Bonita Bourke and Rhonda Hall administered an electronic mail system between Nissan and a group of Infiniti dealers in Southern California. They installed hardware and trained the dealers to use the system. Soon the two women began receiving personal messages, some sexually suggestive, over the system. Another Nissan employee spotted such a message and alerted a supervisor. Burke and Hall were warned to curtail the personal e-mail activity, even though they claimed they had not initiated the messages. The women submitted a grievance complaining the company had invaded their privacy by retrieving and reading their e-mail messages. They were soon fired. Bourke and Hall filed suit against Nissan Motor Corporation for common law invasion of privacy and violation of their constitutional right to privacy. Bourke and Hall argued that they had an expectation of privacy because they were given passwords to access the computer system and were told to safeguard their passwords. Nissan argued that Bourke and Hall were both aware of the company policy that employees were to restrict their use of company-owned computers to company business. The California Court of Appeal ruled in favor of Nissan, stating “in the absence of a reasonable expectation of privacy, there can be no violation of the right to privacy”.

In another key case concerning the privacy of an employee’s e-mail, Michael Smyth sent an inappropriate e-mail to his supervisor over the company computer system. The Pillsbury Company’s policy was that e-mail communications would remain confidential and privileged. Even more than that, Pillsbury assured its employees, including Smyth, that e-mail communications could not be intercepted and used against its employees as grounds for termination or reprimand. Despite the policy, Smyth was terminated for making inappropriate and unprofessional comments. Smyth sued for violation of his right to privacy. The United States District Court of the Eastern District of Pennsylvania ruled in favor of Pillsbury in 1996. The Court stated, “…[W]e do not find a reasonable expectation of privacy in e-mail communications voluntarily made by an employee to his supervisor over the company e-mail system notwithstanding any assurances that such communications would not be intercepted by management.”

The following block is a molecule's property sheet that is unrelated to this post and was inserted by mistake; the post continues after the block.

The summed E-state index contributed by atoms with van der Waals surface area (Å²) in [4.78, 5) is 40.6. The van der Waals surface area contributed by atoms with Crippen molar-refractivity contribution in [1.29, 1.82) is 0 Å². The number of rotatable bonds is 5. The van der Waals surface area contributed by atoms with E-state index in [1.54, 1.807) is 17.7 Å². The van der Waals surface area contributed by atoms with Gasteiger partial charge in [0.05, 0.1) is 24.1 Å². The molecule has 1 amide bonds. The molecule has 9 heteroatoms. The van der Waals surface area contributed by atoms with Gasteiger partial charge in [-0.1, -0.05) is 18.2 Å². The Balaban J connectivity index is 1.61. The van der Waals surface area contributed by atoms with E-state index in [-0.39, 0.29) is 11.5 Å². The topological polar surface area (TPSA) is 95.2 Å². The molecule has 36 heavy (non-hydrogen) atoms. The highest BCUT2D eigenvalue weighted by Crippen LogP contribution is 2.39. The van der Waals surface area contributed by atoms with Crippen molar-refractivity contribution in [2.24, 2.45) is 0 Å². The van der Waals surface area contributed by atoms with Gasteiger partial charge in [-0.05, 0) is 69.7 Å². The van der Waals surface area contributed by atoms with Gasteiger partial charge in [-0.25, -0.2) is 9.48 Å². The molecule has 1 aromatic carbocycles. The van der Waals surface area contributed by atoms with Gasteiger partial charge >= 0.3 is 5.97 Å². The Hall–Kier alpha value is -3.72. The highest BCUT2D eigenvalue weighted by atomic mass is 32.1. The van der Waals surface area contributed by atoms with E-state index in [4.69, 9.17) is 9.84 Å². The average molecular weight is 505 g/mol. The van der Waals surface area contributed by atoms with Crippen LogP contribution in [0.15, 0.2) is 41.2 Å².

As suggested above, federal law does little to restrict employer monitoring and surveillance of its employees. Public employees do enjoy some minimal Fourth Amendment protections against unreasonable search and seizure, but those rights do not extend to the private sector. Congress has not wanted to enact privacy rules for private businesses; in fact, when Congress passed the Electronic and Communications Privacy Act (ECPA) to cover e-mail communication in 1986, it explicitly exempted private employers. “When most Americans go to work in the morning, they might just as well be going to a foreign country,” says Lewis Maltby of the American Civil Liberties Union Workplace Right Project, “because they are equally beyond the reach of the Constitution in both situations. And unfortunately, federal law does very, very little to fill this void”.


Research shows that a sizable percentage of businesses monitor their employees’ communication activities. When it comes to workplace computer use, employers are primarily concerned about inappropriate web surfing. Most employers notify employees when they are being monitored. New technology tools are increasingly being used to address employers’ concerns about the risk of litigation, security breaches and other electronic disasters.

[1] Barbara Ehrenreich, “Wal-Mart and Target Spy on Their Employees”, AlterNet, April 6, 2007 (

[2] Barbara Ehrenreich, “Wal-Mart and Target Spy on Their Employees”, AlterNet, April 6, 2007 (

[3] Tresa Baldas, “Companies Keep Watch, Covertly”, The National Law Journal, September 2, 2008.

[4] Ann Zimmerman & Gary McWilliams, “Inside Wal-Mart’s ‘Threat Research’ Operation”, Wall Street Journal, Page B1, April 4, 2007.

[5] Ann Zimmerman & Gary McWilliams, “Inside Wal-Mart’s Threat Research’ Operation”, Wall Street Journal, Page B1, April 4, 2007.


[7] AMA/ePolicy Institute, 2007 Electronic Monitoring & Surveillance Report. (In 2007, a total of 304 companies participated: 27% represent companies employing 100 or fewer workers, 101-500 employees (27%), 501-1,000(12%), 1,001-2,500 (12%), 2,501-5,000 (10%) and 5,001 and more (12%)).

[8] AMA/ePolicy Institute, 2007 Electronic Monitoring & Surveillance Report.




[12] Id.




[16] Andrea James, “Boeing Bosses Spy on Workers”, Seattle Post-Intelligencer, November 16, 2007 ( 16.html).

[17] Mel Duvall, “Wal-Mart Spying: Good, Bad or Just the Wave of the Future?”, http://www/

[18] Anthony Drake, “Employee Surveillance: A New Age in Hi-Tech Spying”, Bell/Gully Update, February 2006).


[20] AMA/ePolicy Institute, 2006 Workplace E-mail and Instant Messaging Survey Summary.

[21] Charles J. Sykes, “Big Brother in the Workplace”, Hoover Digest, No. 3 (2000).

[22] Bourke, et al, v Nissan Motor Corp., No. B068705 (California Court of Appeal, July 26, 1993).

[23]Smyth v. The Pillsbury Company, 914 F. Supp. 97 (U.S. PA. 1996) .

[24] The Electronic Communications Privacy Act (ECPA) of 1986: Sets out provisions for access, use, disclosure, interception and privacy protections of electronic communications. The law covers various forms of wire and electronic communications. ECPA prohibits unlawful access and certain disclosures of communication contents. Additionally, the law prevents government entities form requiring disclosure of electronic communications from a provider without proper procedure.

[25] Charles J. Sykes, “Big Brother in the Workplace”, Hoover Digest, No. 3 (2000).